Data or Relationships

Wow, what a harrowing swing we have seen in the stock and bond markets of late. Asset allocation, which reduces the downside risk of investing, provided no safety in the July to August market correction. All major equity indices were down at least 10% from their earlier market peaks. Why? We are seeing a realization of some of the fears that were first showing up in theory in February 2007.

These are just some of the headlines in recent pages of the financial press.

  • The pace of construction of new homes fell in July to the lowest in nearly 11 years. Housing starts reached an annual rate of 1.4 million units, down 6.1% from June and 21% below July 2006 levels and was the weakest reading for housing starts since January 1997.
  • Countrywide Financial shocked the markets by stating it would tap its entire $11.5 billion line of credit.
  • The Chicago Board Options Exchange’s volatility index, or “fear gauge,” hit levels not seen since the October 2002 bear market.
  • The Japanese yen rallied vs. the dollar by the most since 1998, according to Bloomberg News, as speculators unwound risky “carry trades” where low interest rates in Japan have allowed traders to borrow yen and use the money to buy riskier and higher-yielding assets in other countries. Fearing market turbulence, speculators undid their trades by buying yen and closing their positions thus adding more volume and volatility to the markets.

With all of that said, as of this writing, the Federal Reserve Board made a symbolic cut in the rarely used discount rate which affects banks borrowing from the Fed in overnight transactions, i.e. this action provided an increased liquidity in the markets. Will we see a cut in the more followed federal funds rate which affects short term rates such as credit card debts, adjustable rate mortgage, auto loans and the like? Maybe. The Federal Reserve has more to their job than just making the markets happy. As such, the inflation concerns which still abound would be a reason to not cut this rate. The Fed can not step in every time the investment community makes stupid decisions and bail out those who are causing them, i.e. the unregulated hedge funds using collateralized mortgage debts. If they bail them out, what concept will be the next bubble to possibly burst and be expecting a bailout. However, the odds of the Fed actually cutting the rates and “doing what is needed with all tools available,” according to Christopher Dodd of the Senate Banking Committee, has increased.

We never know what tomorrow will bring in the markets and the underlying fundamentals – lower than historically average price to earnings ratios, relatively strong corporate earnings and other economic factors point to a market that could rise. Whatever the reactions, expect volatility, up and down, to continue throughout 2007.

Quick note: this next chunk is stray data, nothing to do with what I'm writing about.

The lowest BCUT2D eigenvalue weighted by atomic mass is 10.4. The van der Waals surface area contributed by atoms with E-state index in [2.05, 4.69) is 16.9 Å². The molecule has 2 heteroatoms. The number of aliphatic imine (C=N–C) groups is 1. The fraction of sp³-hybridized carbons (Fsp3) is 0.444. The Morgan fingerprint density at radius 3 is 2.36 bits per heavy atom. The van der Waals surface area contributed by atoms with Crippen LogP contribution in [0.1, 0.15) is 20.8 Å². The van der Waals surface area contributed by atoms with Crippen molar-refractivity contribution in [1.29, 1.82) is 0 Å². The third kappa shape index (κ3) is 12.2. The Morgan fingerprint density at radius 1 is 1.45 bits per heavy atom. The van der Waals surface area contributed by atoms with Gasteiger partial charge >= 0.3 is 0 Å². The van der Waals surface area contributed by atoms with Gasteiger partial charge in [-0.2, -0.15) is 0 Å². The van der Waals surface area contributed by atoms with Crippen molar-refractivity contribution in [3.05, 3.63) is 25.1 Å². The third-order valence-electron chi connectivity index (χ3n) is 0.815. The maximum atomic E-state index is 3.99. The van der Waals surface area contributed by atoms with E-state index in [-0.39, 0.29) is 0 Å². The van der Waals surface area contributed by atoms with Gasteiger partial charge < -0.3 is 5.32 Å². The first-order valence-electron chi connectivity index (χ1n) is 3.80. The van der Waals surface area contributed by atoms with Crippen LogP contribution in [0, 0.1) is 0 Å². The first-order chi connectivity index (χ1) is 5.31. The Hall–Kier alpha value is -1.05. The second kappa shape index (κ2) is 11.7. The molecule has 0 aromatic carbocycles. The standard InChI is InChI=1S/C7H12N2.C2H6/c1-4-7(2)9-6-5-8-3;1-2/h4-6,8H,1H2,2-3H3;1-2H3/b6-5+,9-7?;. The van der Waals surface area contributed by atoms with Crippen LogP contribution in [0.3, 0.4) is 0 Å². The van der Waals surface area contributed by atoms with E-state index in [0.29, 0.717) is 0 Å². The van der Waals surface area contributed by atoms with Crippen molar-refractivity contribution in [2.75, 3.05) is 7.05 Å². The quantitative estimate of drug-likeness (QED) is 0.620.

The volatility we are seeing is not rare. In fact, it is common. To test this, I reviewed all trading data on the S&P 500 from January, 1, 1995 – August 15, 2007. There were 3,177 trading days in that time frame and out of those 3,177 days, 508 days (almost 16%) saw intraday swings of > 2%, i.e. from the trading high to low (not open to close). While five of the worst 100 trading days have been in 2007, none have been in the top 10. As of this research, 2007 occupied only 155 trading days out of 3,177 population days or approximately 5.0%. If 5 out of the worst 100 trading days occurred in 2007, this also represents 5% which would be an expected ratio.

The worst performing day was October 27, 1997 which was down 6.87% from open to close. The biggest intraday swing was July 24, 2002 when the high to low changed 8.85%. The best performing date was July 24, 2002 which was up 5.73% (note, the intraday swing on the same day was 8.85%).

Why all the facts? Simply to transition into an excellent article I recently read from Nick Murray on why focusing on such facts may make you appear smart in your own mind, but is it all that important to your clients? In summary, his article states, “how very badly accounting, engineering and other technical disciplines prepare one for a career in personal financial advice…two questions I received from CPA types highlighted, for me, the dangers of a crippling dependence, on the part of technically-oriented people, on statistical evidence as a form of persuasion. Simply stated, the more heavily armed you are with statistical demonstrations of your essential theses, and the more reliant on those ‘proofs’ you are in your interactions with prospects and clients, the less likely I believe you are to forge lasting relationships built on trust.”

You may be thinking that the more you can demonstrate factually/statistically, the more likely you are to succeed. Murray stated, “Once the needle of dependence on numbers goes into one’s arm, it never comes out.” Don’t ask any number, or any accumulation of numbers, to win your prospects’ or clients’ trust. They can’t and they won’t. Belief is what inspires belief, and the only sure path to trust is trustworthiness. If you do not have a deep belief in your ability to provide value in the volatile markets and focus on comprehensive financial planning, then you should stay out of the field. We must have a passion for what we do or we must simply find something else to do. Our clients pay us for our statistical data but they stay with us because of the relationships. After all, statistical data is simply a manipulation of things that have already happened. Our clients are with us for so much more.

Do it well or don’t do it at all.

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